Editor's Note: Miss Representation airs October 20 on OWN. The following interview with director/producer/writer Jennifer Siebel Newsom was published during the film's run at IDA's DocuWeeksTM Theatrical Documentary Showcase.
Over the next month, we at IDA will be introducing our community to the filmmakers whose work is represented in the DocuWeeksTM Theatrical Documentary Showcase, which runs from August 12 through September 1 in New York City and August 19 through September 8 in Los Angeles. We asked the filmmakers to share the stories behind their films--the inspirations, the challenges and obstacles, the goals and objectives, the reactions to their films so far.
So, to continue this series of conversations, here is Jennifer Siebel Newsom, director/ producer/writer of Miss Representation.
Synopsis: Like drawing back a curtain to let bright light stream in, Miss Representation uncovers a glaring reality we live with every day, but fail to see. It's clear the mainstream media objectifies women, but what most people don't realize is the magnitude of that phenomenon and the way objectification gets internalized-a symbolic annihilation of self-worth-and impedes girls and women from realizing their full potential. In a society where media is the most persuasive force shaping cultural norms, the collective message that a woman's value and power lie only in her youth, beauty and sexuality is pervasive. - Caroline Libresco/Sundance Film Festival
IDA: How did you get started in documentary filmmaking?
Jennifer Siebel Newsom: I have always loved films with social meaning and significance. In particular, I wanted to shed light on an issue that I felt was damaging our youth and our culture and that was being ignored or treated as the norm in our society. After consulting with various documentary filmmakers, they all suggested, based on my passion for the subject matter, that I make the film myself. That's how I got started. Now I would like to make more films.
IDA: What inspired you to make Miss Representation?
JSN: I was inspired to make Miss Representation for several reasons. First, I witnessed an injustice towards women in the media that has worsened over time with the 24-7 news cycle and the advent of infotainment and reality television. Today's media is sending a very dangerous message to young people in particular that women's value lies in their youth, beauty and sexuality, and not in their capacity as leaders.
Second, I realized that despite the assumption in America that men and women are equal (well, Hilary Clinton ran for president after all...), women's leadership seems to peak at 17 percent representation--only 17 percent of Congress are women, 3 percent of media clout (or decision-making) positions are women, and 3 percent of Fortune 500 CEOs are women. These numbers are abysmal. Women still make around 75 cents on the man's dollar, and there are so few corporations in America that actually provide flex time or paid family leave so that women can continue on their career paths while raising young families.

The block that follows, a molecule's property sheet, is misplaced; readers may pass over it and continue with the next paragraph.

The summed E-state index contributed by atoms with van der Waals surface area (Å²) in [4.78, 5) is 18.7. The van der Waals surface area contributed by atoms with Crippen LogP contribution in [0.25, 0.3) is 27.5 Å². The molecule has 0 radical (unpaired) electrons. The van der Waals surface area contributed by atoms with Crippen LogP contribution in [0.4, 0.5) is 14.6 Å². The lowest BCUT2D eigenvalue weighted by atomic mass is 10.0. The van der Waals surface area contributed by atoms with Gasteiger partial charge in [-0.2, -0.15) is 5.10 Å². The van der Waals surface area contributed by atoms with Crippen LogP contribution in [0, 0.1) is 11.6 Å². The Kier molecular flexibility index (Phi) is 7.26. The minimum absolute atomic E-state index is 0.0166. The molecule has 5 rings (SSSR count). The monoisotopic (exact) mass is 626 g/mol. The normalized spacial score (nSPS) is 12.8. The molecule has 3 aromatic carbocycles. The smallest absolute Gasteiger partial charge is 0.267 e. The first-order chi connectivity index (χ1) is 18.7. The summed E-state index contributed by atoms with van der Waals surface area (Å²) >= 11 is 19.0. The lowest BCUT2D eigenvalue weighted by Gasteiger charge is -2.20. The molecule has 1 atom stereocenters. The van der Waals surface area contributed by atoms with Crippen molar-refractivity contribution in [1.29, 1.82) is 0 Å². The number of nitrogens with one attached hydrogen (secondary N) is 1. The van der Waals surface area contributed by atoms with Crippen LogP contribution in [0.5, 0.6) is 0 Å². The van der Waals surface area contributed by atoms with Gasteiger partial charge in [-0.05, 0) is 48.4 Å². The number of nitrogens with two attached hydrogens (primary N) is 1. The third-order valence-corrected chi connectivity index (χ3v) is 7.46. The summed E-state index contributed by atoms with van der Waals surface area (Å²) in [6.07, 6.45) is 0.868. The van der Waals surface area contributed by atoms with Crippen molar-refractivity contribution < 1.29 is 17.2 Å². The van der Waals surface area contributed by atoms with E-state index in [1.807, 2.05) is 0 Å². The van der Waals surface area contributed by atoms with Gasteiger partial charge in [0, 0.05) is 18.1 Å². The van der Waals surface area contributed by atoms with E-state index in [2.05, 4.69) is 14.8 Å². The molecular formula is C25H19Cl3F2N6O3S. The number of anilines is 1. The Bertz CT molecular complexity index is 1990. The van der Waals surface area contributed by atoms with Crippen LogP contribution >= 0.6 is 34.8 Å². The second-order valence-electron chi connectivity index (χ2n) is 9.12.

Finally, and closest to home, I was compelled to make this documentary because I was horrified by the thought of raising a daughter in a culture that demeans, degrades and disrespects women on a regular basis. Miss Representation is my attempt to right this wrong and put our culture on a path that recognizes and empowers women and girls. Women can no longer be portrayed as second-class citizens, but rather as equals to men, with equal opportunities to succeed in life.
Thanks to a lot of hustle, persistence and women supporting women, we got family and friends and friends of friends to tell each other about the project and convince our interviewees that we weren't going to play gotcha. We just wanted to hear their stories and make this really important film for the world, and that they needed to be a part of it. That's how it happened.
IDA: What were some of the challenges and obstacles in making this film, and how did you overcome them?
JSN: Let's just say I asked a lot of questions, learned to trust my gut, and surrounded myself with people who were not only talented, but very supportive. I have to admit, though, I had no idea that making a documentary film could really take over two years. I am a rather impatient person and am proud I stuck it out, as I had to overcome many obstacles and hurdles in the making of the film. Fundraising was by no means easy initially; I was picked apart as director/narrator; I felt very alone throughout much of the process--until I found my editor, Jessica Congdon, who is a total collaborator, so smart and such a star. Moreover, I had to deal with ugly energy every day in our research, and it was at times too much for me, as a sensitive person. It got to the point, where I'd walk into the room and my husband had the TV on and I had to walk out as he was watching the news and it would cut to a reality show or a commercial and I couldn't help but cringe at the messages being communicated about what it is to be a woman or a man in our culture. It really saddened me. Not only that, but you know how when advertisements come on TV and the volume rises? I would be incensed.